After reading your rendition of the testing of the forward gun mount, I recall the said incident from a different perspective. As a member of the misfire party stationed on the other side of the "door" during gun shoots, the event has a slightly different feeling.
Imagine yourself sitting on the main deck, garbed in the appropriate fire-fighting outfit, holding a fire hose awaiting for the moment of misfire when your sole purpose is to place the end of the hose into the mussel of the five inch gun. Sitting there waiting for that moment to occur tends to allow for allot of contemplation time. Mostly we were half asleep. The gun had been firing rounds most of the day and we were lulled into a false sense of security.
The door in question, as I remember had two dogs and a door knob. The dogs had worked loose during the previous shots, but no-one had noticed. As the testing progressed, the mount was testing a five round salvo aimed just below the safety interlocks. The first round vibrated the structure, just like normal, and the door opened. The next four rounds went into the now opened door and tried to rip it off the super-structure, causing the super-structure to become mangled and causing the misfire team to have to report below decks to change pants. Thank God that the rounds where only cork rounds. I also remember that we pulled in following this incident stern toward the pier so that the shipyard could fix the super-structure, and not advertise that we shot ourselves. I also remember that following our arrival, someone painted a door on the forward gun mount, which did not sit too well with Capt. Davis.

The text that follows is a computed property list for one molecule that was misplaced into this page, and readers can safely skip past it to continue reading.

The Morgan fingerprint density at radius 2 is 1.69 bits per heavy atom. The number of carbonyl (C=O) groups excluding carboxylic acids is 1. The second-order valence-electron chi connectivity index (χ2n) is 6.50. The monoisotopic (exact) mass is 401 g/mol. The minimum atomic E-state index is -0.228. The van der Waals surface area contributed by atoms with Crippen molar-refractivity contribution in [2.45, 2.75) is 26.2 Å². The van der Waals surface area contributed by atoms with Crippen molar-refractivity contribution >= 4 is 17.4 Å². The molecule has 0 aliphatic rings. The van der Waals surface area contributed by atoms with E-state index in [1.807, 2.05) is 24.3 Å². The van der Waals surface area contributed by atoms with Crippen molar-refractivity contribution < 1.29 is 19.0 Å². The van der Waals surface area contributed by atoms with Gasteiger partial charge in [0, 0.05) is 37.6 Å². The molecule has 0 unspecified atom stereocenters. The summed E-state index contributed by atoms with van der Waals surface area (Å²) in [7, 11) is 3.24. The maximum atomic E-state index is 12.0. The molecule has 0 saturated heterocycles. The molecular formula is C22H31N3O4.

CWO3 Mike Ihrig